Mollberg grew up watching Big 10 football and having the chance to tour one of the most famous campuses in the conference was pretty overwhelming for the DL quarterback.

"They gave the recruits a ton of Iowa gear, which was cool, and I was able to sit in their film room and meet with the offensive coordinator," Mollberg said. "That film room was huge."

The visit went well for the Mollbergs, who were able to see the type of atmosphere that typifies a traditional college powerhouse campus.

*We drove into Iowa City last night and drove around campus.  

Absolutely beautiful campus, and the stadium is like something out of a science fiction movie.  Monstrous! And incredible!  Twice the size of TCF in MPLS.

We arrived at the U of I football facility at 2 p.m. the next day.  By 2:10 p.m. the offensive coordinator had Joe and us in a coaches meeting room and had Joe up on a whiteboard diagramming plays for about 30 minutes.

After the mental grilling we were given about an hour- long tour of the football facility.  

When it was all over Joe was tired and stressed and ready for this all to be over.*

But it was far from over. Mollberg still had to be at the top of his game, even in June, when he started making his passing camp visits.

With UND and NDSU in the thick of things, Iowa was still being patient with any type of offer to Mollberg, who was basically competing for a spot with another Minnesota QB -- Lakeville South's Mitch Leidner.

As pretty much expected, Iowa can afford to wait.

With the Laker's season about to begin, Iowa was holding off on offering anything to their final three QB targets, making film of each during the fall season crucial.

But Mollberg ended up missing the season opener for DL because of his sprained ankle and didn't play until late in the second quarter in their road game in Pequot Lakes.

More importantly, he was not even close to 100-percent and film was not available to send off to Iowa.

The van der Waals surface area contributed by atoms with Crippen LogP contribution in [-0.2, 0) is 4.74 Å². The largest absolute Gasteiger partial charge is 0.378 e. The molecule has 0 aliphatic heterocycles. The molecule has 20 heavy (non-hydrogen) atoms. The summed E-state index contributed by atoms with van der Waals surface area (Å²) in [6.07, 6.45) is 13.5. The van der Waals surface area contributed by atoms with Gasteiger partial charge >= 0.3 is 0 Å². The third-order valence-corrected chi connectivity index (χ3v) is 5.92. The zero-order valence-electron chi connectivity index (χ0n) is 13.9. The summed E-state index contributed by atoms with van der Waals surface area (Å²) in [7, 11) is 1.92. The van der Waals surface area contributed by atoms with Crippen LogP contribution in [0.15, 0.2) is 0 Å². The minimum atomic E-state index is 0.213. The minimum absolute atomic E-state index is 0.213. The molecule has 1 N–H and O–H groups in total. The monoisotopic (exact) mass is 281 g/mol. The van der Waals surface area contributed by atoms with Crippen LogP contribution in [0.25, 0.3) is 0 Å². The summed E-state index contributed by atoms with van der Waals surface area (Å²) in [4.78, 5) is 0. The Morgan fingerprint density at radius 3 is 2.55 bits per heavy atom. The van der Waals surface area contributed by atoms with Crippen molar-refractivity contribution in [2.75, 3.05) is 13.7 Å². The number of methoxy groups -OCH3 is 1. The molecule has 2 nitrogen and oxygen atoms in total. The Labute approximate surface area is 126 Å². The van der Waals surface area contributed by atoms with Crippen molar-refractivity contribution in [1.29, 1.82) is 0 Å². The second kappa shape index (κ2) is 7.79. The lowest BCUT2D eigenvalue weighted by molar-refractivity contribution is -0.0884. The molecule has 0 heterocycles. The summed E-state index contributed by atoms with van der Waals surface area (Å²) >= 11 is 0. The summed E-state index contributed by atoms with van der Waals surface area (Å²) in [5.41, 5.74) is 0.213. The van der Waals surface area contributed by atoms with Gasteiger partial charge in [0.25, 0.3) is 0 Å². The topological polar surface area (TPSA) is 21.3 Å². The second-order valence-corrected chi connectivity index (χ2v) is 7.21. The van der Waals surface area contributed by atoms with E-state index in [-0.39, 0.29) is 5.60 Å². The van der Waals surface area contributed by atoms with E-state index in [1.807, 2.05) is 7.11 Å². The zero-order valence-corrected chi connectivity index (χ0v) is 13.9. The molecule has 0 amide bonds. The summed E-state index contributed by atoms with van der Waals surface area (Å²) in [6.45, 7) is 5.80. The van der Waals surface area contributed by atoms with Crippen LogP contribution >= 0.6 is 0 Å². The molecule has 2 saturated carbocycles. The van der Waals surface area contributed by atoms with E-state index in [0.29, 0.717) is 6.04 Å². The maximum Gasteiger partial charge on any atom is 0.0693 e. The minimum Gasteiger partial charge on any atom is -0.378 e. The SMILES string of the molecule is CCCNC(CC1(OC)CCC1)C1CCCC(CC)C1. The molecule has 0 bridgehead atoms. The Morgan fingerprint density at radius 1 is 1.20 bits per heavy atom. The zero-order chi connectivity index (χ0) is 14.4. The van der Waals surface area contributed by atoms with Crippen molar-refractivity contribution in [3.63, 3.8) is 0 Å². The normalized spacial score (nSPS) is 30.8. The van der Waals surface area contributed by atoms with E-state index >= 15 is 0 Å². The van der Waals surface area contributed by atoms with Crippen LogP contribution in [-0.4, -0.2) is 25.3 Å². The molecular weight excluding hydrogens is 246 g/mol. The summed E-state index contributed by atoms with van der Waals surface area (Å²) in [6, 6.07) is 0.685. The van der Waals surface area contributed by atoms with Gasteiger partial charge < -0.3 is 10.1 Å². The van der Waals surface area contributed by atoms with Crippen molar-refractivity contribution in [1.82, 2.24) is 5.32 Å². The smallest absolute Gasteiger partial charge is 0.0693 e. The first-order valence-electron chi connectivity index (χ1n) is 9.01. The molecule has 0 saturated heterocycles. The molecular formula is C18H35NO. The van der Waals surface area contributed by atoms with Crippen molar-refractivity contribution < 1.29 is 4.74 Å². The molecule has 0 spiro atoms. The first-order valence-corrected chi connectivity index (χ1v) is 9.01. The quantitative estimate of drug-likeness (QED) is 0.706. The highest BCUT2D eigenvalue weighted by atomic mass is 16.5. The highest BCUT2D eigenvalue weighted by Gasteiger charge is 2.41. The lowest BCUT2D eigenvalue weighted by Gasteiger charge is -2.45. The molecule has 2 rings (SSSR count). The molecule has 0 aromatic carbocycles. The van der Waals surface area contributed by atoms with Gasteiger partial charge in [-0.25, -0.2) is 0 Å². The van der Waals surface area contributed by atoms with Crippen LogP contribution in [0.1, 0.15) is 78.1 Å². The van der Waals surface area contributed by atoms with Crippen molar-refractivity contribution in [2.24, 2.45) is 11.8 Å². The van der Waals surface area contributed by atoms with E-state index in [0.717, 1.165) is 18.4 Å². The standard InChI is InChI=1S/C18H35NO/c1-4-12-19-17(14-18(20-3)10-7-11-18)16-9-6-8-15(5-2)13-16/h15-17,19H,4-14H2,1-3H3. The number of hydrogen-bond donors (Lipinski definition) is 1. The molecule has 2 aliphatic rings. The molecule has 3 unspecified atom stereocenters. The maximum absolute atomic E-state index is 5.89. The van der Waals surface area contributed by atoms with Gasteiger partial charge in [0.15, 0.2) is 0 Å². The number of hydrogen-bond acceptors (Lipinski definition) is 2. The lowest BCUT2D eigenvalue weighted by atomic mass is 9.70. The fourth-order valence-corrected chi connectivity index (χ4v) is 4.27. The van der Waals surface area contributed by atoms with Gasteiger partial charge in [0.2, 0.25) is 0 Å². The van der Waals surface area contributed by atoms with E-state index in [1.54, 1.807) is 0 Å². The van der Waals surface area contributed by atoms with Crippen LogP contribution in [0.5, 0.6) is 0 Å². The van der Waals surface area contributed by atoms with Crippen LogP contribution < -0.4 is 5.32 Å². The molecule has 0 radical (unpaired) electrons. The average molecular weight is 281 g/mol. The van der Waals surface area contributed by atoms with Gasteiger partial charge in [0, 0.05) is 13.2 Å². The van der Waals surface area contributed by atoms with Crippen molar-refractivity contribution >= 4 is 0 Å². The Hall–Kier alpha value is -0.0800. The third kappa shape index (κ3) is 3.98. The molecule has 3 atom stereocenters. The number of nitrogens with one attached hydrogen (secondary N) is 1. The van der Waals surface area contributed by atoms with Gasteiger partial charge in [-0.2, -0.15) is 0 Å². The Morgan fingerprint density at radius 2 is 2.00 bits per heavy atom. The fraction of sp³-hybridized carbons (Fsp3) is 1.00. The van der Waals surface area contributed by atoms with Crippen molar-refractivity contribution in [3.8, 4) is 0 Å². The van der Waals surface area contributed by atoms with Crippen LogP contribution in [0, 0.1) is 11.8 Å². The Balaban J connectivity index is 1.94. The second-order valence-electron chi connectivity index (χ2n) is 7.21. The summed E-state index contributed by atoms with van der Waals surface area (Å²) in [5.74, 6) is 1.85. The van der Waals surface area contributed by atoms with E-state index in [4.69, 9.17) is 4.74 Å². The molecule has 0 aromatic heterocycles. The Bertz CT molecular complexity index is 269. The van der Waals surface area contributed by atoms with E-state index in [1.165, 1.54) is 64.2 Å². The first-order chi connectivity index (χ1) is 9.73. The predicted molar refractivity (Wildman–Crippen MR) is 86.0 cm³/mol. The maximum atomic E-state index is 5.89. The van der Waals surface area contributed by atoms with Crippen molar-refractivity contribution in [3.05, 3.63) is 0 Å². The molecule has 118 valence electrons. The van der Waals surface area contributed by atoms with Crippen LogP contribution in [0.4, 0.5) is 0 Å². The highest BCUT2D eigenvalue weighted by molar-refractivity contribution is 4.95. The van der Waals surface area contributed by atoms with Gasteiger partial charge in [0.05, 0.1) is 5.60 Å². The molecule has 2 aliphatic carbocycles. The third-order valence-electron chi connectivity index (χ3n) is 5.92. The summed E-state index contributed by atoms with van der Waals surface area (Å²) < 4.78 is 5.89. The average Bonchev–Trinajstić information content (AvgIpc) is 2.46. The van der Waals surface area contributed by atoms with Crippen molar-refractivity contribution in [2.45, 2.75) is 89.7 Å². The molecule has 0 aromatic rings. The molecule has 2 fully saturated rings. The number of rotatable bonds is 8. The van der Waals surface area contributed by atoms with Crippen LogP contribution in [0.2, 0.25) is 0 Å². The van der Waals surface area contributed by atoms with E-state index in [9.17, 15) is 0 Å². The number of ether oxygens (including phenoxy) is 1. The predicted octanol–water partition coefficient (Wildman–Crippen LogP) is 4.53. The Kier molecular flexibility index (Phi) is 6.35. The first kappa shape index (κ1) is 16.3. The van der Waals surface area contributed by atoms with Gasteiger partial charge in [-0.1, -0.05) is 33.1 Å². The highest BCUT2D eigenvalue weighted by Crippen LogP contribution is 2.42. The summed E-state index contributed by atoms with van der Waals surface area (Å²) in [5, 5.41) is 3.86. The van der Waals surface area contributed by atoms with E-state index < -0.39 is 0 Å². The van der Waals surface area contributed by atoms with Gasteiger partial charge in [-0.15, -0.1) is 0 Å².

Mollberg still had a strong season at QB, despite playing at about 70-80 percent for much of the season. He threw for 1,453 yards by going 77-132 and a solid 15-to-6 TD-to-interception ratio for a lofty QB rating of 115.499.

But because Mollberg missed some early action of his senior season, as well as late in the schedule, it became a big factor in Iowa's chase.

"I got a call from one of the Iowa coaches asking why I wasn't sending film and I told him I sprained my ankle and missed some time," Mollberg said. "Here the other QB's they were recruiting were sending them weekly film and I couldn't."

By the third week of the season, Iowa's interest waned, thus leaving two colleges left in the Mollberg Sweepstakes and they happened to be bitter rivals in NDSU and UND.

Decisions, decisions

Earlier in the process, NDSU became a front-runner for Mollberg, but UND made a surprising move and jumped right in, attempting to steal the DL product away from the Bison and head coach Craig Bohl.

But as has been proven with his top-notch recruiting, which eventually led to a National Championship, Bohl knows how to treat a potential future player, as Mollberg found out during his official visit to the Fargo campus.

*Probably the most impressive facilities we have seen other than TCF Stadium (U of M).

When we walk in, the secretary is waiting for us and knows us both by name. Very friendly.

A few players walk by and you can tell they are checking out Joe and know that he is a somewhat "high profile" recruit if he is sitting there on a cold day in March.